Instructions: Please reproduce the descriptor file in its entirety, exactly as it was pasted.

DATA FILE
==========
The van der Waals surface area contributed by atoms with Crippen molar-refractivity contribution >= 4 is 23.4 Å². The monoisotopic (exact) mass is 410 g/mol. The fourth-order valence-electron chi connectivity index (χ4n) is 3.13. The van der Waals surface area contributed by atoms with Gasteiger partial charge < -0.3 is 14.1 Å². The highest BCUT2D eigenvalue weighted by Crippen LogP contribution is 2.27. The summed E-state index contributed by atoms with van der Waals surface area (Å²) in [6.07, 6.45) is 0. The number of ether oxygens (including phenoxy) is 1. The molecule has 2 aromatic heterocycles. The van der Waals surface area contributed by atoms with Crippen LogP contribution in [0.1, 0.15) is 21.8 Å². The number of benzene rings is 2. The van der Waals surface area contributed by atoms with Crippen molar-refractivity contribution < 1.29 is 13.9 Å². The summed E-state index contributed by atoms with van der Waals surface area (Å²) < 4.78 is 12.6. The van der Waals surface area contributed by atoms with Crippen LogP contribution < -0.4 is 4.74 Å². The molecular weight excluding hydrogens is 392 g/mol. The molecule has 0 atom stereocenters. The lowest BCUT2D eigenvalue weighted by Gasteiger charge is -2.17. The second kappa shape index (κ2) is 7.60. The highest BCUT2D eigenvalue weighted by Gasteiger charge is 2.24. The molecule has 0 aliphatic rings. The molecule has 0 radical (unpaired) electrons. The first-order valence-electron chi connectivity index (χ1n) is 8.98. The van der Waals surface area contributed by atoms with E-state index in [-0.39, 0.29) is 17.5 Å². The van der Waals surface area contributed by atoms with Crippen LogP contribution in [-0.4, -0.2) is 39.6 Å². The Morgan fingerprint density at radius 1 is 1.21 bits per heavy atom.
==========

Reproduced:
The van der Waals surface area contributed by atoms with Crippen molar-refractivity contribution >= 4 is 23.4 Å². The monoisotopic (exact) mass is 410 g/mol. The fourth-order valence-electron chi connectivity index (χ4n) is 3.13. The van der Waals surface area contributed by atoms with Gasteiger partial charge < -0.3 is 14.1 Å². The highest BCUT2D eigenvalue weighted by Crippen LogP contribution is 2.27. The summed E-state index contributed by atoms with van der Waals surface area (Å²) in [6.07, 6.45) is 0. The number of ether oxygens (including phenoxy) is 1. The molecule has 2 aromatic heterocycles. The van der Waals surface area contributed by atoms with Crippen LogP contribution in [0.1, 0.15) is 21.8 Å². The number of benzene rings is 2. The van der Waals surface area contributed by atoms with Crippen molar-refractivity contribution < 1.29 is 13.9 Å². The summed E-state index contributed by atoms with van der Waals surface area (Å²) < 4.78 is 12.6. The van der Waals surface area contributed by atoms with Crippen LogP contribution < -0.4 is 4.74 Å². The molecular weight excluding hydrogens is 392 g/mol. The molecule has 0 atom stereocenters. The lowest BCUT2D eigenvalue weighted by Gasteiger charge is -2.17. The second kappa shape index (κ2) is 7.60. The highest BCUT2D eigenvalue weighted by Gasteiger charge is 2.24. The molecule has 0 aliphatic rings. The molecule has 0 radical (unpaired) electrons. The first-order valence-electron chi connectivity index (χ1n) is 8.98. The van der Waals surface area contributed by atoms with E-state index in [-0.39, 0.29) is 17.5 Å². The van der Waals surface area contributed by atoms with Crippen LogP contribution in [-0.4, -0.2) is 39.6 Å². The Morgan fingerprint density at radius 1 is 1.21 bits per heavy atom.